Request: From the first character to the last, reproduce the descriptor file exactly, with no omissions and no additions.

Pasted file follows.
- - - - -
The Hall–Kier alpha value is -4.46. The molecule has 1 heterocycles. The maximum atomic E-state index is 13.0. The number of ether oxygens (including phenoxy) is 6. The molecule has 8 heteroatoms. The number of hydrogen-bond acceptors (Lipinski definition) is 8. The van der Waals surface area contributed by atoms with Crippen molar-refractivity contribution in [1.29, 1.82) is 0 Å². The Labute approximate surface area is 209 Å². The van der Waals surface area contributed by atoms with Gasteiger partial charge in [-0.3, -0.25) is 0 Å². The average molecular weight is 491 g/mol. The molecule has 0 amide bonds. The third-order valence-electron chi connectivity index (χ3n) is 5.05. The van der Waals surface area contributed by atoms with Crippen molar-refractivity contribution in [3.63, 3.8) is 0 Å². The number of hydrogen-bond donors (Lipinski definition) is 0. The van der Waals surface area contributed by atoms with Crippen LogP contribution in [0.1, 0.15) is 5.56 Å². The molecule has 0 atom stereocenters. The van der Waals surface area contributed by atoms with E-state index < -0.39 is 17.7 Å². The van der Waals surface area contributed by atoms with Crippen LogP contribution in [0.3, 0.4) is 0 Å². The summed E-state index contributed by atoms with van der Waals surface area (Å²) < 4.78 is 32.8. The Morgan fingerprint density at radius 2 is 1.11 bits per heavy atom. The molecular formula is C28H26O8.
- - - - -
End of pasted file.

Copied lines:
The Hall–Kier alpha value is -4.46. The molecule has 1 heterocycles. The maximum atomic E-state index is 13.0. The number of ether oxygens (including phenoxy) is 6. The molecule has 8 heteroatoms. The number of hydrogen-bond acceptors (Lipinski definition) is 8. The van der Waals surface area contributed by atoms with Crippen molar-refractivity contribution in [1.29, 1.82) is 0 Å². The Labute approximate surface area is 209 Å². The van der Waals surface area contributed by atoms with Gasteiger partial charge in [-0.3, -0.25) is 0 Å². The average molecular weight is 491 g/mol. The molecule has 0 amide bonds. The third-order valence-electron chi connectivity index (χ3n) is 5.05. The van der Waals surface area contributed by atoms with Crippen molar-refractivity contribution in [3.63, 3.8) is 0 Å². The number of hydrogen-bond donors (Lipinski definition) is 0. The van der Waals surface area contributed by atoms with Crippen LogP contribution in [0.1, 0.15) is 5.56 Å². The molecule has 0 atom stereocenters. The van der Waals surface area contributed by atoms with E-state index < -0.39 is 17.7 Å². The van der Waals surface area contributed by atoms with Crippen LogP contribution in [0.3, 0.4) is 0 Å². The summed E-state index contributed by atoms with van der Waals surface area (Å²) < 4.78 is 32.8. The Morgan fingerprint density at radius 2 is 1.11 bits per heavy atom. The molecular formula is C28H26O8.